We’ll look at the nested ifs and how to enhance if formula using the “AND” and “OR” conditions. So what is a nested if? Nested if or Nested ifs (if there are more than two used in a nested fashion) is when you can use more than one or more if formula within another if formula to arrive at a result. We’ll look at a typical scenario here.

Suppose you are the manager of a large grocery inventory store and you are to prepare a spreadsheet for the daily sales of apples, bananas and oranges. So all you need is to calculate the sales by multiplying the quantity sold by the price of each of the three fruits. You can either do it separately in three steps or you could do it using a single nested if statement.

Now suppose the price of apples were $5 per pound, the price of bananas $6 per pound and that of oranges, $8 per pound using a single nested if statement the sale price can be computed as follows:

=if(A1=”Apples”, B1*5,if(A1=”Bananas”, B1*6, B1*8))

Where the A column contains the name of the fruit and B the quantity in pounds. The formula can go in cell D, starting with D1 and it can be copied to all the other D cells spanning the length of the spreadsheet.

A little more explanation of the formula will help add clarity to our computation.

Note that the first if first checks for if the item is an apple. If it is true then the sale price is calculated by multiplying the quantity by 5 (the price of apple). If is false then the item could either be bananas or oranges. So the false component of the first if, now carries the second if which in turn can take three arguments. The first which checks if the fruit is banana and if so computes the sale price as quantity times 6. If the fruit in the second if statement is not a banana then obviously it has to be an orange and therefore the false portion i.e. the part where we need to mention criteria if the statement was false automatically computes the sale price for oranges by multiplying the quantity by 8.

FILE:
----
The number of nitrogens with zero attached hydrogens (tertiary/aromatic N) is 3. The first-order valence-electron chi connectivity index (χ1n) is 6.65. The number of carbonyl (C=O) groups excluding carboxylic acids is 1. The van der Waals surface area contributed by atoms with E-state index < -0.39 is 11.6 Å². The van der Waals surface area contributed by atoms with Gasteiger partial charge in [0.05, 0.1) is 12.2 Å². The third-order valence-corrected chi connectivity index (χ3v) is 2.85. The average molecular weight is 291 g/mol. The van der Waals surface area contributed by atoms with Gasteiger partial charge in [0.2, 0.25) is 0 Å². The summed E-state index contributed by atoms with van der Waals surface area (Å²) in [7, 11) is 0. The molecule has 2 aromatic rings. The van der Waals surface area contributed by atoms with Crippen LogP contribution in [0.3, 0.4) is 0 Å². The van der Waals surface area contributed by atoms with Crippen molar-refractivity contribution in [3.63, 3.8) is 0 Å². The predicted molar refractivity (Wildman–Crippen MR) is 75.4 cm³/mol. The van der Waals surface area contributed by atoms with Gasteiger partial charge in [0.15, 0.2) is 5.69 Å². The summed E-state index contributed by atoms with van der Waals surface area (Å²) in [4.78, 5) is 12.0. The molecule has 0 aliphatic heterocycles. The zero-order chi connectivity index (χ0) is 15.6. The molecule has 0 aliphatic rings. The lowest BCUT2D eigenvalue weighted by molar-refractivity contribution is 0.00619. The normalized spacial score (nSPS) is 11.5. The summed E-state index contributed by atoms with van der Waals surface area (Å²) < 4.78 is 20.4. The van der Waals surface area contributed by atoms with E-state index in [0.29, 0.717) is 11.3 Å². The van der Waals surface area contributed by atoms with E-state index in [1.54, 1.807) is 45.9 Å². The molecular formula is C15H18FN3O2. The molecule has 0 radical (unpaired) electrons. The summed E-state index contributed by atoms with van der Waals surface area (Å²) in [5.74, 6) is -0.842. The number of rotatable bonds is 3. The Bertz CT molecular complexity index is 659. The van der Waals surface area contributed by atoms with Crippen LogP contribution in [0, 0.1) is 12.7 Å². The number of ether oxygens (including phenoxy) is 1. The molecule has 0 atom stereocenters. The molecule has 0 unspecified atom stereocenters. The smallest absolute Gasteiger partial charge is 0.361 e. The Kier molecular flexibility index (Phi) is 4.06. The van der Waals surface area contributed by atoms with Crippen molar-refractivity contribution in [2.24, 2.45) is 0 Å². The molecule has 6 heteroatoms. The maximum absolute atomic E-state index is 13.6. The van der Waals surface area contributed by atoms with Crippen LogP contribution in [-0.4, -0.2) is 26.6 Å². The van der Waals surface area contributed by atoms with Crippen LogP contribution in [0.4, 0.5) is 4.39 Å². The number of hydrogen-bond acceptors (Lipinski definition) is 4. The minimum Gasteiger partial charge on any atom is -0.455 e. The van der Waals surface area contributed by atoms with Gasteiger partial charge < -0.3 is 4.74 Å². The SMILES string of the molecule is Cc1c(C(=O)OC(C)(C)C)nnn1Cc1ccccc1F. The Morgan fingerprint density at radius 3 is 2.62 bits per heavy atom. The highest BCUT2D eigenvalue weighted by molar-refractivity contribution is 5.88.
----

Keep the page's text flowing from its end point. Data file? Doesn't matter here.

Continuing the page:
We could extend the if’s even further but for sake of clarity the more ifs we were to use the more careful we need to be about the criteria and the subsequent computations.

You can further enhance the if formulae using “AND” and “OR” conditions. Now suppose you want to calculate only the sale prices of apples in the state of Colorado then the above formula can be modified as follows to give us the desired result:

=if(AND(A1=”Apples”,C1=”Colorado”), B1*5) where the column C contains the states where the sale was made. Also notice that we did not include the parameter for the negative result as we are only concerned with the sales of apples in Colorado. Note that you can include more than two conditions in the AND clause. In fact you can up to 255 entries.

The “OR” condition can be used in a similar fashion. Just replace the AND in the above example with the “OR” and you are all set.

Note that you can also insert the “if” formula inside a cell using the menu. IF can be used with both text and numeric data.

Nested If Statements can be frustrating and difficult to first understand. If you need one-on-one Excel help please contact Christopher at the corporate office in the Irvine area of Orange County California and he can determine your needs, provide an estimate, and provide the paid services should you decide you need the help. Or you can e-mail your questions, and we will answer those right away. We are here to help.